Lerma’s research interests include intersectionality, criminalization, education, comparative historical sociology, and qualitative research methods. Her new book project, Intersectional Criminalization en el Valle: The Criminalization of Formerly Incarcerated and System-Impacted Chicanas in California’s Prison Alley, examines the intersections of race, gender, sexuality, and geographic location on criminalization processes and experiences. Drawing on life-history interviews with 60 rural formerly incarcerated and system-impacted Mexican American women, she argues that criminalization is an intersectional process and experience that is reflected in everyday interactions, reproduced in social institutions, and embodied in larger systems of white supremacy and hetero-patriarchy. Lerma has developed an analytical framework she calls “intersectional criminalization,” which challenges the dominant view of criminalization as a racialized process alone. By reconceptualizing criminalization as a racialized, gendered, and heterosexualized process that is geographically conditioned, the intersectional criminalization approach allows for centering often-neglected group experiences and uncovering hidden mechanisms of punishment that uphold the carceral state. Lerma is a system-impacted Xicana mama scholar born, raised, and still residing in the Central Valley. She received her Ph.D. and M.A. in sociology from UC Merced, and her B.A. in sociology from the University of the Pacific. Lerma has published in Social Problems, Sociological Perspectives, Sociology of Race and Ethnicity, Ethnic and Racial Studies, and co-authored a book chapter entitled, “Student Labor and Centers of Support” in Broke: The Racial Consequences of Underfunding Public Universities.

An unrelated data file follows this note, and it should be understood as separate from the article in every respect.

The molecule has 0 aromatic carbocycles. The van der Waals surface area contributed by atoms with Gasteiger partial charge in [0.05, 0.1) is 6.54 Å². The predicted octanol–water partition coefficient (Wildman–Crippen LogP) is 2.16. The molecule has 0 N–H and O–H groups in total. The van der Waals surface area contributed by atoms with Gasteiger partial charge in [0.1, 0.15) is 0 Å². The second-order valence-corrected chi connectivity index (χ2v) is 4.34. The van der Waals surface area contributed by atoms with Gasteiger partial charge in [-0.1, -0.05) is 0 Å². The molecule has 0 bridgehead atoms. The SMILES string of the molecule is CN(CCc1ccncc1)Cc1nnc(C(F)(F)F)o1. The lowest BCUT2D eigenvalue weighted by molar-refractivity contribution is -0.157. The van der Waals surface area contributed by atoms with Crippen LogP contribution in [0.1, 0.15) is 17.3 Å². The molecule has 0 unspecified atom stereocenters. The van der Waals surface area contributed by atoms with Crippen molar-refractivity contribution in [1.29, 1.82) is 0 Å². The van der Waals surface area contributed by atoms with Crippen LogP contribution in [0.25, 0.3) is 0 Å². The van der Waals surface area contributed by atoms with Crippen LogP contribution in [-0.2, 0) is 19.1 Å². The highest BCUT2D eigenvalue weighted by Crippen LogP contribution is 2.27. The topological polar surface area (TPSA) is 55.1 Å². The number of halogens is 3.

Assistant Professor, Psychology